History and Politics of Immunity

This working group aims to create new avenues of inquiry in the history of medicine by focusing on the changing social, cultural, and political meanings of immunity across time and place. Our scholarship ranges across the early modern and modern eras and includes the U.S., Western Europe, Africa, the Caribbean, and Latin America. We would therefore be open to papers on all world regions and eras. The group draws on the conveners’ backgrounds in feminist, queer, and disability studies to raise new questions about the specific history of immunity—a topic that has garnered a great deal of interest in the COVID-19 era.

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Consortium Respectful Behavior Policy

Participants at Consortium activities will treat each other with respect and consideration to create a collegial, inclusive, and professional environment that is free from any form of discrimination, harassment, or retaliation.

Participants will avoid any inappropriate actions or statements based on individual characteristics such as age, race, religion, ethnicity, sexual orientation, gender identity, gender expression, marital status, nationality, political affiliation, ability status, educational background, or any other characteristic protected by law. Disruptive or harassing behavior of any kind will not be tolerated. Harassment includes but is not limited to inappropriate or intimidating behavior and language, unwelcome jokes or comments, unwanted touching or attention, offensive images, photography without permission, and stalking.

Participants may send reports or concerns about violations of this policy to conduct@chstm.org.

Upcoming Meetings

There are no currently scheduled upcoming events.

Past Meetings

  • April 15, 2022

    "'Requiring All to Submit to Vaccination': U.S. Imperial Medicine & the 1920 Smallpox Epidemic in Haiti," Matthew Davidson (PhD candidate in History, the University of Miami)

  • March 18, 2022

    Discussion of Suman Seth's chapter "Seasoning Sickness and the Imaginative Geography of the British Empire" from Difference and Disease: Medicine, Race, and the Eighteenth-Century British Empire (2018) and Kathryn Olivarius's article "Immunity, Capital, and Power in Antebellum New Orleans" in the American Historical Review (2019)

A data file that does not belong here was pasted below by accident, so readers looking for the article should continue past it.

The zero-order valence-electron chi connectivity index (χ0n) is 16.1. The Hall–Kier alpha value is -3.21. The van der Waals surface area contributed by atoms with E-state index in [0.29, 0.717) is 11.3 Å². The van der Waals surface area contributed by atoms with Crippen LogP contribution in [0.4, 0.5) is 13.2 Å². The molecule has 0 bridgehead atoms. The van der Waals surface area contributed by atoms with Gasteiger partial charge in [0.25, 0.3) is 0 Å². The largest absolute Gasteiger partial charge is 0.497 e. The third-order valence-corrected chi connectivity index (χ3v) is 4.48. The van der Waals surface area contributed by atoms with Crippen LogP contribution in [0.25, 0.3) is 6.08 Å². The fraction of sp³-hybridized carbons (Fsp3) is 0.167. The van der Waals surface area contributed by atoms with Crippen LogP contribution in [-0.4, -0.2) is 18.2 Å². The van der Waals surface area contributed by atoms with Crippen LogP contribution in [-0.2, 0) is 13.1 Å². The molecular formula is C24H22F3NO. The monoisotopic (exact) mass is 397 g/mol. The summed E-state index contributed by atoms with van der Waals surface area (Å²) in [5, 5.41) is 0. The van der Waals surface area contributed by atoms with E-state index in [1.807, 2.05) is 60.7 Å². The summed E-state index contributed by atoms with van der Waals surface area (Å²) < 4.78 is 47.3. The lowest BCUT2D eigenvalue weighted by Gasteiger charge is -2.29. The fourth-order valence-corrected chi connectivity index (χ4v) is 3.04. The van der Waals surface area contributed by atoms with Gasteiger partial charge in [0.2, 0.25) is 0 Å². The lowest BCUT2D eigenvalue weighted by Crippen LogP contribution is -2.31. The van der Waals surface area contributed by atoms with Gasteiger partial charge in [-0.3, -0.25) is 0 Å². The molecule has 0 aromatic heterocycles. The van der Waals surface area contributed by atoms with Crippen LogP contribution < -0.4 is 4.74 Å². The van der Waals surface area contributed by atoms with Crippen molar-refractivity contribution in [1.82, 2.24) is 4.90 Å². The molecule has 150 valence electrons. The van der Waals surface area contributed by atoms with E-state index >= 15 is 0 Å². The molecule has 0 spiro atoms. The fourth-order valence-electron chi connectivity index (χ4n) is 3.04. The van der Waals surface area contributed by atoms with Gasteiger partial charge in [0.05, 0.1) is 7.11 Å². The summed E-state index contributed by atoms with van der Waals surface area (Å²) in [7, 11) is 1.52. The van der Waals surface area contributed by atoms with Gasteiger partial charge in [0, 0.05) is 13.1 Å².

• February 18, 2022

    Patrick Walsh  (Doctoral Candidate, University of Wisconsin-Madison) "The Pasteurization of Glands: Rethinking the Brown-Séquard Industry (1889-1894)"
    Comment by Aro Velmet (Assistant Professor of History,  University of Southern California)

  • December 21, 2021

    Don James McLaughlin (Assistant Professor of English, University of Tulsa) ““Why not muzzles…for man?”: Situating Rabies Prevention in the Entwined Histories of Face Masks and Vaccination” 
    Comment by Cindy Patton (Professor of Sociology and Anthropology, Simon Fraser University) 

  • November 16, 2021

    Elise A. Mitchell (Presidential Postdoctoral Research Fellow, Princeton University), "Smallpox Inoculation in Slavery and Freedom: Toward an Atlantic History of the Jamaican Smallpox Epidemic of 1768." 
    Comment by Elena Conis (Associate Professor in the Graduate School of Journalism, Department of History, Program in Media Studies, and Center for Science, Technology, Medicine, and Society at the University of California, Berkeley) 

  • October 19, 2021

    Aparna Nair (Assistant Professor, History of Science, University of Oklahoma-Norman), "Paper Trails and Poxes: A Global History of Vaccination Certificates and Passports"
    Comment by Sanjoy Bhattacharya (Professor in the History of Medicine, Director of the Centre for Global Health Histories, and Director of the WHO Collaborating Centre for Global Health Histories, University of York)

  • September 21, 2021

    Welcome to the History and Politics of Immunity working group! We'll use our first meeting to get to know each other and briefly discuss the introductions of two influential texts that offer compelling methodological arguments for how we might think about immunity, disease, and health across disciplinary divides: Cristobal Silva's Miraculous Plagues: An Epidemiology of Early New England Narrative (2011) and Paul Ramírez's Enlightened Immunity: Mexico's Experiments with Disease Prevention in the Age of Reason (2018).